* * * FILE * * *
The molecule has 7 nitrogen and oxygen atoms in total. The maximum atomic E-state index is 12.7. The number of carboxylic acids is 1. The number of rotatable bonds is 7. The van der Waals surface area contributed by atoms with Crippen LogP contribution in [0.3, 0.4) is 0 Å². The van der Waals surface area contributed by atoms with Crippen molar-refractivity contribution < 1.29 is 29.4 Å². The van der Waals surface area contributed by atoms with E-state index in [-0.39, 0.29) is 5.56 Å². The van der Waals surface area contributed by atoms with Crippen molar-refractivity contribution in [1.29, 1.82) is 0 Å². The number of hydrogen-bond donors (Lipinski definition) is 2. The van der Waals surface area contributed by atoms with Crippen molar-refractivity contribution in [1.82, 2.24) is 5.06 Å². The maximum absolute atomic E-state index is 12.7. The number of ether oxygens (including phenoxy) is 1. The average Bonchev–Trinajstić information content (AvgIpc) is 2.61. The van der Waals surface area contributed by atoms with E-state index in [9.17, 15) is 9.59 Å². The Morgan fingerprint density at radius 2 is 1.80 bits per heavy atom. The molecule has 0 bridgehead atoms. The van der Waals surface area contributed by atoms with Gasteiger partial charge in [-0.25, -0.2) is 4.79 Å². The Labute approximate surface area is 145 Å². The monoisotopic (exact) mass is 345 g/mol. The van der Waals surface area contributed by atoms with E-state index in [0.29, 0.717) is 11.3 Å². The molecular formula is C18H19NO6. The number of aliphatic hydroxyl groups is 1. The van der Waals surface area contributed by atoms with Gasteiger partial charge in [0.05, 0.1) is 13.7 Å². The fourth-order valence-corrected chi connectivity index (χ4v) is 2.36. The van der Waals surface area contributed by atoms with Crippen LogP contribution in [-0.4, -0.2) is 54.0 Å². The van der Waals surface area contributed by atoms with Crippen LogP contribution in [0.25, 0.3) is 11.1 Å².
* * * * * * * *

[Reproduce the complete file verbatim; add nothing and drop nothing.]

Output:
The molecule has 7 nitrogen and oxygen atoms in total. The maximum atomic E-state index is 12.7. The number of carboxylic acids is 1. The number of rotatable bonds is 7. The van der Waals surface area contributed by atoms with Crippen LogP contribution in [0.3, 0.4) is 0 Å². The van der Waals surface area contributed by atoms with Crippen molar-refractivity contribution < 1.29 is 29.4 Å². The van der Waals surface area contributed by atoms with E-state index in [-0.39, 0.29) is 5.56 Å². The van der Waals surface area contributed by atoms with Crippen molar-refractivity contribution in [1.29, 1.82) is 0 Å². The number of hydrogen-bond donors (Lipinski definition) is 2. The van der Waals surface area contributed by atoms with Crippen molar-refractivity contribution in [1.82, 2.24) is 5.06 Å². The maximum absolute atomic E-state index is 12.7. The number of ether oxygens (including phenoxy) is 1. The average Bonchev–Trinajstić information content (AvgIpc) is 2.61. The van der Waals surface area contributed by atoms with E-state index in [9.17, 15) is 9.59 Å². The Morgan fingerprint density at radius 2 is 1.80 bits per heavy atom. The molecule has 0 bridgehead atoms. The van der Waals surface area contributed by atoms with Gasteiger partial charge in [-0.25, -0.2) is 4.79 Å². The Labute approximate surface area is 145 Å². The monoisotopic (exact) mass is 345 g/mol. The van der Waals surface area contributed by atoms with E-state index in [0.29, 0.717) is 11.3 Å². The molecular formula is C18H19NO6. The number of aliphatic hydroxyl groups is 1. The van der Waals surface area contributed by atoms with Gasteiger partial charge in [0.05, 0.1) is 13.7 Å². The fourth-order valence-corrected chi connectivity index (χ4v) is 2.36. The van der Waals surface area contributed by atoms with Crippen LogP contribution in [-0.4, -0.2) is 54.0 Å². The van der Waals surface area contributed by atoms with Crippen LogP contribution in [0.25, 0.3) is 11.1 Å².